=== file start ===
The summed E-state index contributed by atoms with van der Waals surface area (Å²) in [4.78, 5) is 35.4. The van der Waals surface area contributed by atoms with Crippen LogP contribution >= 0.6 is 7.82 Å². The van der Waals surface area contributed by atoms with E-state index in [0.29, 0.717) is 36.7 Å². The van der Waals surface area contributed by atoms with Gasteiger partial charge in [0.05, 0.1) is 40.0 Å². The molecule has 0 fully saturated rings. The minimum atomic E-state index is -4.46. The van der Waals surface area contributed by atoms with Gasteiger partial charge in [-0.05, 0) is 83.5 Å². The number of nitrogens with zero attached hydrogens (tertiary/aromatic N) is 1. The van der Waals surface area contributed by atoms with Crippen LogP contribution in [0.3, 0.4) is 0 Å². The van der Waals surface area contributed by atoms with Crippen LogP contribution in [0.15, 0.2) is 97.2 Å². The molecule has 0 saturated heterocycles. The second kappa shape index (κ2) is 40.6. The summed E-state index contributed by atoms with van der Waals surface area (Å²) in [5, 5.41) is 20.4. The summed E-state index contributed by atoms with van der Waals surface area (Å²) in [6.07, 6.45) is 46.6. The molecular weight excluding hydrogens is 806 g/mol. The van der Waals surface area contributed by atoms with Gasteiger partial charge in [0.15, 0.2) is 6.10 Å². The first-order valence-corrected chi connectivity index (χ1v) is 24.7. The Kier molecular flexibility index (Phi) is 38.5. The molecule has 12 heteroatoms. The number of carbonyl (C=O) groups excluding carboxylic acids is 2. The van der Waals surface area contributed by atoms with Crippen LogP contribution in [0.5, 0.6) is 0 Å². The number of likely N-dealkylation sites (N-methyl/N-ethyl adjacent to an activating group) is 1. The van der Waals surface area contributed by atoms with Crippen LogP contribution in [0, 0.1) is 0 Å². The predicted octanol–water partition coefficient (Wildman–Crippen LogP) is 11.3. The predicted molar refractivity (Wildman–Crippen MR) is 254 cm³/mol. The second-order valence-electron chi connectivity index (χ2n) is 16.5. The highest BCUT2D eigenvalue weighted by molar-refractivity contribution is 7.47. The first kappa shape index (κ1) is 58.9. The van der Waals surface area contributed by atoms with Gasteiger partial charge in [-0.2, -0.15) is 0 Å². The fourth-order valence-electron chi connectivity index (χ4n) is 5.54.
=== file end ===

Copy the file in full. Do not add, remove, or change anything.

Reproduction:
The summed E-state index contributed by atoms with van der Waals surface area (Å²) in [4.78, 5) is 35.4. The van der Waals surface area contributed by atoms with Crippen LogP contribution >= 0.6 is 7.82 Å². The van der Waals surface area contributed by atoms with E-state index in [0.29, 0.717) is 36.7 Å². The van der Waals surface area contributed by atoms with Gasteiger partial charge in [0.05, 0.1) is 40.0 Å². The molecule has 0 fully saturated rings. The minimum atomic E-state index is -4.46. The van der Waals surface area contributed by atoms with Gasteiger partial charge in [-0.05, 0) is 83.5 Å². The number of nitrogens with zero attached hydrogens (tertiary/aromatic N) is 1. The van der Waals surface area contributed by atoms with Crippen LogP contribution in [0.3, 0.4) is 0 Å². The van der Waals surface area contributed by atoms with Crippen LogP contribution in [0.15, 0.2) is 97.2 Å². The molecule has 0 saturated heterocycles. The second kappa shape index (κ2) is 40.6. The summed E-state index contributed by atoms with van der Waals surface area (Å²) in [5, 5.41) is 20.4. The summed E-state index contributed by atoms with van der Waals surface area (Å²) in [6.07, 6.45) is 46.6. The molecular weight excluding hydrogens is 806 g/mol. The van der Waals surface area contributed by atoms with Gasteiger partial charge in [0.15, 0.2) is 6.10 Å². The first-order valence-corrected chi connectivity index (χ1v) is 24.7. The Kier molecular flexibility index (Phi) is 38.5. The molecule has 12 heteroatoms. The number of carbonyl (C=O) groups excluding carboxylic acids is 2. The van der Waals surface area contributed by atoms with Crippen LogP contribution in [0.5, 0.6) is 0 Å². The number of likely N-dealkylation sites (N-methyl/N-ethyl adjacent to an activating group) is 1. The van der Waals surface area contributed by atoms with Crippen LogP contribution in [0, 0.1) is 0 Å². The predicted octanol–water partition coefficient (Wildman–Crippen LogP) is 11.3. The predicted molar refractivity (Wildman–Crippen MR) is 254 cm³/mol. The second-order valence-electron chi connectivity index (χ2n) is 16.5. The highest BCUT2D eigenvalue weighted by molar-refractivity contribution is 7.47. The first kappa shape index (κ1) is 58.9. The van der Waals surface area contributed by atoms with Gasteiger partial charge in [-0.2, -0.15) is 0 Å². The fourth-order valence-electron chi connectivity index (χ4n) is 5.54.